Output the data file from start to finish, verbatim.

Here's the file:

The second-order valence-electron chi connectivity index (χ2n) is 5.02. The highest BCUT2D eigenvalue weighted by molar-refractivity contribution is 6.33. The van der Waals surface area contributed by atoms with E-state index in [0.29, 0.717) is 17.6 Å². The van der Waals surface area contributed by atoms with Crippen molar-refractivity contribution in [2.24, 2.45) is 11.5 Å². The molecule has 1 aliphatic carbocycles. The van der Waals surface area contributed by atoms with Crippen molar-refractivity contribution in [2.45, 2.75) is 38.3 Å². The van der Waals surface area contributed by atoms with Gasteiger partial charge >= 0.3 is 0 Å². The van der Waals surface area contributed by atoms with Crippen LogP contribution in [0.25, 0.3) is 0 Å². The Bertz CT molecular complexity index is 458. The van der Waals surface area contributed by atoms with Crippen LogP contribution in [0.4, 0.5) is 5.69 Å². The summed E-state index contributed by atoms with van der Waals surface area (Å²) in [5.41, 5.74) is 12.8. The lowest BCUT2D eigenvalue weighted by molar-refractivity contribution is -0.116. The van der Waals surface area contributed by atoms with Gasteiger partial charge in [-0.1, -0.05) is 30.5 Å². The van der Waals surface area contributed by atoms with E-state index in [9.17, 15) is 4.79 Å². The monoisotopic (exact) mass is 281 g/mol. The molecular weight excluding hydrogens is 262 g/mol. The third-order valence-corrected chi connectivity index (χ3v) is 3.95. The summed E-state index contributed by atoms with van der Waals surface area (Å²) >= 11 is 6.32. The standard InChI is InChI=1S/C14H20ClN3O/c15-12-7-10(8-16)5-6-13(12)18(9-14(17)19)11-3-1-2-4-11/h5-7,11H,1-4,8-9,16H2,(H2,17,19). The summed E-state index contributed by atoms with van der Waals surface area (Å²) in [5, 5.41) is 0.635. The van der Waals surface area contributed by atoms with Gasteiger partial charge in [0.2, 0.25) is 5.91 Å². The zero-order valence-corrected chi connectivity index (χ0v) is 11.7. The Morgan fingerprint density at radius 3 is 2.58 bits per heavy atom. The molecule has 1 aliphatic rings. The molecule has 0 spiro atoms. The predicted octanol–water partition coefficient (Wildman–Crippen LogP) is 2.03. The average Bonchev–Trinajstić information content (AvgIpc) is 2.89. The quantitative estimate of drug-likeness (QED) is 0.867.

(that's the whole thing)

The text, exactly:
The second-order valence-electron chi connectivity index (χ2n) is 5.02. The highest BCUT2D eigenvalue weighted by molar-refractivity contribution is 6.33. The van der Waals surface area contributed by atoms with E-state index in [0.29, 0.717) is 17.6 Å². The van der Waals surface area contributed by atoms with Crippen molar-refractivity contribution in [2.24, 2.45) is 11.5 Å². The molecule has 1 aliphatic carbocycles. The van der Waals surface area contributed by atoms with Crippen molar-refractivity contribution in [2.45, 2.75) is 38.3 Å². The van der Waals surface area contributed by atoms with Gasteiger partial charge >= 0.3 is 0 Å². The van der Waals surface area contributed by atoms with Crippen LogP contribution in [0.25, 0.3) is 0 Å². The Bertz CT molecular complexity index is 458. The van der Waals surface area contributed by atoms with Crippen LogP contribution in [0.4, 0.5) is 5.69 Å². The summed E-state index contributed by atoms with van der Waals surface area (Å²) in [5.41, 5.74) is 12.8. The lowest BCUT2D eigenvalue weighted by molar-refractivity contribution is -0.116. The van der Waals surface area contributed by atoms with Gasteiger partial charge in [-0.1, -0.05) is 30.5 Å². The van der Waals surface area contributed by atoms with E-state index in [9.17, 15) is 4.79 Å². The monoisotopic (exact) mass is 281 g/mol. The molecular weight excluding hydrogens is 262 g/mol. The third-order valence-corrected chi connectivity index (χ3v) is 3.95. The summed E-state index contributed by atoms with van der Waals surface area (Å²) >= 11 is 6.32. The standard InChI is InChI=1S/C14H20ClN3O/c15-12-7-10(8-16)5-6-13(12)18(9-14(17)19)11-3-1-2-4-11/h5-7,11H,1-4,8-9,16H2,(H2,17,19). The summed E-state index contributed by atoms with van der Waals surface area (Å²) in [5, 5.41) is 0.635. The van der Waals surface area contributed by atoms with Gasteiger partial charge in [0.2, 0.25) is 5.91 Å². The zero-order valence-corrected chi connectivity index (χ0v) is 11.7. The Morgan fingerprint density at radius 3 is 2.58 bits per heavy atom. The molecule has 1 aliphatic rings. The molecule has 0 spiro atoms. The predicted octanol–water partition coefficient (Wildman–Crippen LogP) is 2.03. The average Bonchev–Trinajstić information content (AvgIpc) is 2.89. The quantitative estimate of drug-likeness (QED) is 0.867.